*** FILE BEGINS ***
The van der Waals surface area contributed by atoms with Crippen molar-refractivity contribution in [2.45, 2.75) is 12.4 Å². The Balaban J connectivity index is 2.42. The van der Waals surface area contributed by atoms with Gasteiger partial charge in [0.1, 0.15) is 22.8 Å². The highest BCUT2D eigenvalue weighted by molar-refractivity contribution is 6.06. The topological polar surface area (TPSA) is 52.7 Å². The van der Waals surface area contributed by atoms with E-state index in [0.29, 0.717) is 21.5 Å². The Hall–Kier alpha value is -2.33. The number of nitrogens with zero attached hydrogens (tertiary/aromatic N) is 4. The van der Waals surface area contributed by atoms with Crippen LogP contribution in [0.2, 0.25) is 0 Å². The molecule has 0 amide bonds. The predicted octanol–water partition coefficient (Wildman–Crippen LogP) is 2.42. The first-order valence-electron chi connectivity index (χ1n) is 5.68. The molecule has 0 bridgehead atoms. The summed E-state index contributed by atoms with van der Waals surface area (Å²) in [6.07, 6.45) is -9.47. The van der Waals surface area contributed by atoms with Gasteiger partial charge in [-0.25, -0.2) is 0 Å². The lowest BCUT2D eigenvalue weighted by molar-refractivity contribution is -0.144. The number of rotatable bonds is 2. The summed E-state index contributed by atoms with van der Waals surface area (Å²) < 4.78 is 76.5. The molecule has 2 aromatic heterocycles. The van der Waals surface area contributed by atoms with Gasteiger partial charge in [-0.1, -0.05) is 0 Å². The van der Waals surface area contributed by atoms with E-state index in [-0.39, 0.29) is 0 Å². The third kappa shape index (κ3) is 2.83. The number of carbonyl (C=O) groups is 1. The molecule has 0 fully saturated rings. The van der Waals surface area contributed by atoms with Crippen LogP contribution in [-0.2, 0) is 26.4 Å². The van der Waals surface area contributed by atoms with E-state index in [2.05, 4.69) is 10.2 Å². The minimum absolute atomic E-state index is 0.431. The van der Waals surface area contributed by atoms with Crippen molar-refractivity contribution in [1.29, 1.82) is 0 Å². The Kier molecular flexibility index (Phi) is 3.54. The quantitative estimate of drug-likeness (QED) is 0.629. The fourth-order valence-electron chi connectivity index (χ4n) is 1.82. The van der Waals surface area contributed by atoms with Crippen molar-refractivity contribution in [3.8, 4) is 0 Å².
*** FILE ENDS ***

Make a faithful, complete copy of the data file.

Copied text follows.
The van der Waals surface area contributed by atoms with Crippen molar-refractivity contribution in [2.45, 2.75) is 12.4 Å². The Balaban J connectivity index is 2.42. The van der Waals surface area contributed by atoms with Gasteiger partial charge in [0.1, 0.15) is 22.8 Å². The highest BCUT2D eigenvalue weighted by molar-refractivity contribution is 6.06. The topological polar surface area (TPSA) is 52.7 Å². The van der Waals surface area contributed by atoms with E-state index in [0.29, 0.717) is 21.5 Å². The Hall–Kier alpha value is -2.33. The number of nitrogens with zero attached hydrogens (tertiary/aromatic N) is 4. The van der Waals surface area contributed by atoms with Crippen LogP contribution in [0.2, 0.25) is 0 Å². The molecule has 0 amide bonds. The predicted octanol–water partition coefficient (Wildman–Crippen LogP) is 2.42. The first-order valence-electron chi connectivity index (χ1n) is 5.68. The molecule has 0 bridgehead atoms. The summed E-state index contributed by atoms with van der Waals surface area (Å²) in [6.07, 6.45) is -9.47. The van der Waals surface area contributed by atoms with Gasteiger partial charge in [-0.25, -0.2) is 0 Å². The lowest BCUT2D eigenvalue weighted by molar-refractivity contribution is -0.144. The number of rotatable bonds is 2. The summed E-state index contributed by atoms with van der Waals surface area (Å²) < 4.78 is 76.5. The molecule has 2 aromatic heterocycles. The van der Waals surface area contributed by atoms with Gasteiger partial charge in [-0.1, -0.05) is 0 Å². The van der Waals surface area contributed by atoms with E-state index in [-0.39, 0.29) is 0 Å². The third kappa shape index (κ3) is 2.83. The number of carbonyl (C=O) groups is 1. The molecule has 0 fully saturated rings. The van der Waals surface area contributed by atoms with Crippen LogP contribution in [-0.2, 0) is 26.4 Å². The van der Waals surface area contributed by atoms with E-state index in [2.05, 4.69) is 10.2 Å². The minimum absolute atomic E-state index is 0.431. The van der Waals surface area contributed by atoms with Crippen molar-refractivity contribution in [1.29, 1.82) is 0 Å². The Kier molecular flexibility index (Phi) is 3.54. The quantitative estimate of drug-likeness (QED) is 0.629. The fourth-order valence-electron chi connectivity index (χ4n) is 1.82. The van der Waals surface area contributed by atoms with Crippen molar-refractivity contribution in [3.8, 4) is 0 Å².